Home at Last

Four years ago, I made the decision to move to Vietnam.

It was a momentous decision, but one which would take almost half a decade to become reality.

Yesterday was my last day in quarantine, and I was finally released into the chaotic world of Ho Chi Minh City.

My partner picked me up at my quarantine hotel, a surprise bouquet of beautiful red roses in hand. We headed back to our apartment which he’d had to occupy alone for half a year. Then we had brunch at an upscale cafe we first visited in September last year. We then went on to a Mediterranean food festival at a hangout spot near our apartment (they have a climbing wall there and I’m thinking of adopting climbing as my exercise of choice). Then we had a lovely, delicious dinner at my favourite Vietnamese restaurant in Ho Chi Minh City.

It was a perfect day to start a new life chapter.

It’s funny how life takes us in unexpected turns. Back in 2017, I was apprehensively planning on becoming a full-time English teacher and using that as my way into Vietnam. I did partially follow through with that plan when I trained for and obtained my teaching certificate toward the end of the year.

But then an opportunity to work in Corporate Human Resources and more than double my meagre pay came up. I wavered back and forth: my dream of living abroad once again versus the easy option and moving to Bangkok from my parents’ suburban home.

In the end, the Bangkok job won out. I was persuaded by my future manager that this was an exciting role that represented the culmination of my university studies and long-time interest in behavioural economics: I’d be influencing human behaviour to create a learning culture on a large scale. That was a proposition I couldn’t turn down.

Fast forward half a year, another momentous and serendipitous event occurred: I met my partner on an extended trip to Luang Prabang. After a few weeks of messaging back and forth and long phone conversations, we both knew this was something special.

As the relationship progressed and things got more serious, we began to discuss plans that would bring our life paths together. He lived in Vietnam, I in Thailand. One of us would have to move to make this relationship work in the long run.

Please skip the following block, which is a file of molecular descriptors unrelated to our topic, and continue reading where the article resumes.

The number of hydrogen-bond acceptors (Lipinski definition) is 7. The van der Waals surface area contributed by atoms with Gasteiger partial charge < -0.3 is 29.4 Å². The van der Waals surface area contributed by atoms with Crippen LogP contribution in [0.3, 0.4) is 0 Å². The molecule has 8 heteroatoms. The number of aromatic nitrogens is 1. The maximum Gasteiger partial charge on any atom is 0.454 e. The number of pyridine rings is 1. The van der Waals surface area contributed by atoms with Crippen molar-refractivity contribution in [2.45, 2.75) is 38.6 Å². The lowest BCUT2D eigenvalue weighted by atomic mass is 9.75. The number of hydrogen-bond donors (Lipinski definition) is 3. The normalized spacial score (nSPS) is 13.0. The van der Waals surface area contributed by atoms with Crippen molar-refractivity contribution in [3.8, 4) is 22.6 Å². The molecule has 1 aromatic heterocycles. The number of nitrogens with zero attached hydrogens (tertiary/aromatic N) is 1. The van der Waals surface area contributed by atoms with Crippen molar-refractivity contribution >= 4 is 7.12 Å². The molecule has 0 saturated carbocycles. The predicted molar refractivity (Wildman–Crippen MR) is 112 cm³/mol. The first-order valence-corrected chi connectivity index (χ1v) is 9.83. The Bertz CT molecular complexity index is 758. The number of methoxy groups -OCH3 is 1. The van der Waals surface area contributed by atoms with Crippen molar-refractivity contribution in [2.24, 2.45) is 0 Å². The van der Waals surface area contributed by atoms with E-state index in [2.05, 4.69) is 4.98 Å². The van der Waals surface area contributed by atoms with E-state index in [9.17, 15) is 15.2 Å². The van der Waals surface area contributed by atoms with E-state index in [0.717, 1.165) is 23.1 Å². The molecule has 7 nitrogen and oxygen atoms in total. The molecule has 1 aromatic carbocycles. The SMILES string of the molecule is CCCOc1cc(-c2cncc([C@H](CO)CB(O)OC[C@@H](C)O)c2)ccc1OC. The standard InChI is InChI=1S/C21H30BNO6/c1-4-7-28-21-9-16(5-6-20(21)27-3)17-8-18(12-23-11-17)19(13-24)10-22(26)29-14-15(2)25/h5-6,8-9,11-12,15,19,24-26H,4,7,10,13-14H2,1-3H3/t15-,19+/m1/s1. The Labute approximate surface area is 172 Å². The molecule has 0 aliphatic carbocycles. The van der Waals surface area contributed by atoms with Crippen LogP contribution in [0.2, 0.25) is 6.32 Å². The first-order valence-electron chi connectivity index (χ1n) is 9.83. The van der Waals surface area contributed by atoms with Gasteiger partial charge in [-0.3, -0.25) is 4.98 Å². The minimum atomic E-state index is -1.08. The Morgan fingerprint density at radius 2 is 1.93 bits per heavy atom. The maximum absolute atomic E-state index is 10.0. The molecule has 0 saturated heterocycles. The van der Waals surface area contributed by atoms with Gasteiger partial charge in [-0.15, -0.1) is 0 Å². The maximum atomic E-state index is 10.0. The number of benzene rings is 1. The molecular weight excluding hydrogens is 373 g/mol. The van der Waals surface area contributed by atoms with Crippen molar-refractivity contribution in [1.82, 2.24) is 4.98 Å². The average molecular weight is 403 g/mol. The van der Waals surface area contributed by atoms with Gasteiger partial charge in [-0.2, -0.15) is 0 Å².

After several back-and-forths and a failed attempt to find a way for him to establish a career in Bangkok, it was decided that I would move to Vietnam.

Suddenly, I was back on the path I’d set myself in 2017, albeit under completely different circumstances. No longer a single teacher exploring wondrous foreign lands. I’d be moving in with my life partner and beginning a new chapter of life, settling down.

Then Covid happened and plans got pushed back, again and again.

But finally the puzzle pieces came together and we made it happen. I landed in Ho Chi Minh City two weeks ago to start my 14-day quarantine, and yesterday I was out and we officially moved in together.

You might find this strange, but there was no euphoric moment of reunion. No tears streaming down our faces. The red roses were a very pleasant surprise, and seeing him in the flesh again is wonderful.

But it didn’t feel life-changing.

It felt like coming home.

As I walked into our apartment which I’d seen countless times on WhatsApp calls and become pretty familiar with, I didn’t think to myself: Ohmygodweremovingintogether. I just walked in, put down my stuff, and we got on with the day.

It didn’t feel like walking into a strange, new apartment. It felt like coming home after any other normal day of work.

And it’s wonderful. I love that I feel this way.

Very early on in the relationship, I remember looking into his eyes one night and feeling like I’ve found home. That was the first time I realised that’s how I feel about him. He feels like home. And still does. Every text message, every phone call, every hug, every kiss.

It’s been a long time coming, but I’m home at last.

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